In Medieval England cakes were stacked as high as possible for the bride and groom to kiss over. A successful kiss meant they were guaranteed a prosperous life together.[3] From this the Croquembouche was created. The myth behind this cake tells of a Pastry chef, visiting Medieval England who witnessed their tradition of piling sweet rolls between the bride and groom, which they attempted to kiss over without knocking them all down. The pastry chef then went back to France and piled sweet rolls up into a tower to make the first Croquembouche. The modern croquembouche is still very popular in France, where it is now common to place the croquembouche tower on a bed of cake and make it a top tier. This traditional French wedding cake is built from Profiteroles and given a halo of spun sugar.[7]
Fab post with loads of ideas. I’m. Hoping to make my own New York themed wedding cake using an m&s cake. Plan to use icing to cut out the new York skyline and wrap it around a layer of the cake. Also going to make fondant yellow cabs and the post has just given me the idea to make peg versions of my partner and I – I might try to create a central park scene at the top as that is where we got engaged x

For this particular cake, both the flowers and the cake can be mad quite far in advanc, which removes a lot of stress from the weddng week itself. Like all traditional fruit cakes the cake is made in advanced and soaked in small amounts of liquor ( I used brandy) over a few weeks or months. This will be familiar to anyone who has made a christmas cake.
Take a 30 gauge wire, dip it in edible glue, and carefully insert this into the raised ridge. Gently pinch the edges of the petal to give them a little realistic frill. If you have a petal veiner, lay the petal in the venier and press down firmly. This will give the petal veins and contours to make it more realistic, This can also be acheived with some patience and a thin modellling tool.
Traditionally the bride would place a ring inside the couple's portion of the cake to symbolise acceptance of the proposal.[9] Bride's pie would evolve into the bride's cake. At this point the dessert was no longer in the form of a pie and was sweeter than its predecessor.[10] The bride cake was traditionally a plum or fruit cake. In mid-18th century, double icing, which means covering the cake first with almond icing and then with the kind of white icing, was used in bride cake.[11] White-iced upper surface of the bride cake was used as a platform on which all sorts of scenes and emblems could be mounted. The decoration was appeared, they were often at least partially three-dimensional, were colourful. However, since some decoration were made in a variety of substances, sometimes the decoration or even parts of wedding cake were inedible.[11] In The myth that eating the pie would bring good luck was still common but the glass ring slowly died out and the flower bouquet toss replaced it.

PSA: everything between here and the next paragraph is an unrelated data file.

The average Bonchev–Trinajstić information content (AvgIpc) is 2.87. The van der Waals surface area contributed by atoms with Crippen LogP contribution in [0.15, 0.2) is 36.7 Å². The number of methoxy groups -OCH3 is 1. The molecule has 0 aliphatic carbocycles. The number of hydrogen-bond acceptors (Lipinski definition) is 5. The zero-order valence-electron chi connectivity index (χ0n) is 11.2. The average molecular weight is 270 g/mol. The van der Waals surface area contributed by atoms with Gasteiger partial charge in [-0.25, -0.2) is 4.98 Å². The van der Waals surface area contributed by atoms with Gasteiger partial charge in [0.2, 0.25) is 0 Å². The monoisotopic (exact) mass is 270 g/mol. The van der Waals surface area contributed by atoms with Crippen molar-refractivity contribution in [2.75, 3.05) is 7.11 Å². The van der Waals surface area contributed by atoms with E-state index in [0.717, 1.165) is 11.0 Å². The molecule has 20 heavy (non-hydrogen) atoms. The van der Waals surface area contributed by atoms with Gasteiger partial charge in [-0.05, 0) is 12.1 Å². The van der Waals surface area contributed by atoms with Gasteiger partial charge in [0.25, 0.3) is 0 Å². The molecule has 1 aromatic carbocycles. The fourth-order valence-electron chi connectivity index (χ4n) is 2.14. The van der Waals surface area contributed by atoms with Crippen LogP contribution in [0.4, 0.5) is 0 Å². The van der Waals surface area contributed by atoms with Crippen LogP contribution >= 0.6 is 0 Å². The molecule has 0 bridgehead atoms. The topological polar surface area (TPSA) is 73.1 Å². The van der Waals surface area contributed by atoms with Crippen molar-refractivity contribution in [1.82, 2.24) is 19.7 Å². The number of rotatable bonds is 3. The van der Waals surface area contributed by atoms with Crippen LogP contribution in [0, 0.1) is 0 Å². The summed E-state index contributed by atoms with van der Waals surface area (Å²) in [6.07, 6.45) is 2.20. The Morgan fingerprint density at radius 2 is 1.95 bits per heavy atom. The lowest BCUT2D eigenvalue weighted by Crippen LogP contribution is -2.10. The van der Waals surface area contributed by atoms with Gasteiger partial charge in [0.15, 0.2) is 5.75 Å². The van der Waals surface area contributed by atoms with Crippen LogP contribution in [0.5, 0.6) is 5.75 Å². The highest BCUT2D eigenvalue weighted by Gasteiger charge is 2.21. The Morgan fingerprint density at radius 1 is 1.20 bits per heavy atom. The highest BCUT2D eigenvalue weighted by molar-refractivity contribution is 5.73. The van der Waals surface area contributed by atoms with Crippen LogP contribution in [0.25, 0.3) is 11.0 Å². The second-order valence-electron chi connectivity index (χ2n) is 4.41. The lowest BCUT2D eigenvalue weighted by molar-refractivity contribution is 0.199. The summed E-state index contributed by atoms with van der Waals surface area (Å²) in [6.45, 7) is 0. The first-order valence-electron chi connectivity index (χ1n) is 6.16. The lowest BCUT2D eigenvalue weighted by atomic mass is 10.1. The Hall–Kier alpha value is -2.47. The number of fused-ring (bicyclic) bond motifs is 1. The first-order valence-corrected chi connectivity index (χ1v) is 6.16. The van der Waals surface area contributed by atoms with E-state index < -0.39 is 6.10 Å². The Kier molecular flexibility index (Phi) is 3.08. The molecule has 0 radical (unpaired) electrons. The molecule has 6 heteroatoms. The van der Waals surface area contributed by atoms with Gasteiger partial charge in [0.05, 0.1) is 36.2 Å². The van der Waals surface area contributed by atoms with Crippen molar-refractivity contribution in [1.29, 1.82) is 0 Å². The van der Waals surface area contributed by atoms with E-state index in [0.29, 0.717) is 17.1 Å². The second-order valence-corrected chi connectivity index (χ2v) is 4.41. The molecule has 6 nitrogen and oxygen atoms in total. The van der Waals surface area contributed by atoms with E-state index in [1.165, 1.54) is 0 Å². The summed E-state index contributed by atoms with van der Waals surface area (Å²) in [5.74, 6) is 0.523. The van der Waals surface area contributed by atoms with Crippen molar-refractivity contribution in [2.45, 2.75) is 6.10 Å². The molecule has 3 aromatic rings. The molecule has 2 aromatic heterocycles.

The white color has been attached to wedding ceremonies since the Victorian era when Queen Victoria chose to wear a white lace wedding dress at her wedding to Prince Albert in 1840. Queen Victoria accentuated an existing symbol, the color white being frequently associated with virginity and purity in Western culture. The wedding cake was originally known as the bride's cake therefore the color white became common because the cake needed to reflect the bride – and the expensive ingredients that the family was able to afford, such as refined white sugar.[10][unreliable source?]
For this particular cake, both the flowers and the cake can be mad quite far in advanc, which removes a lot of stress from the weddng week itself. Like all traditional fruit cakes the cake is made in advanced and soaked in small amounts of liquor ( I used brandy) over a few weeks or months. This will be familiar to anyone who has made a christmas cake.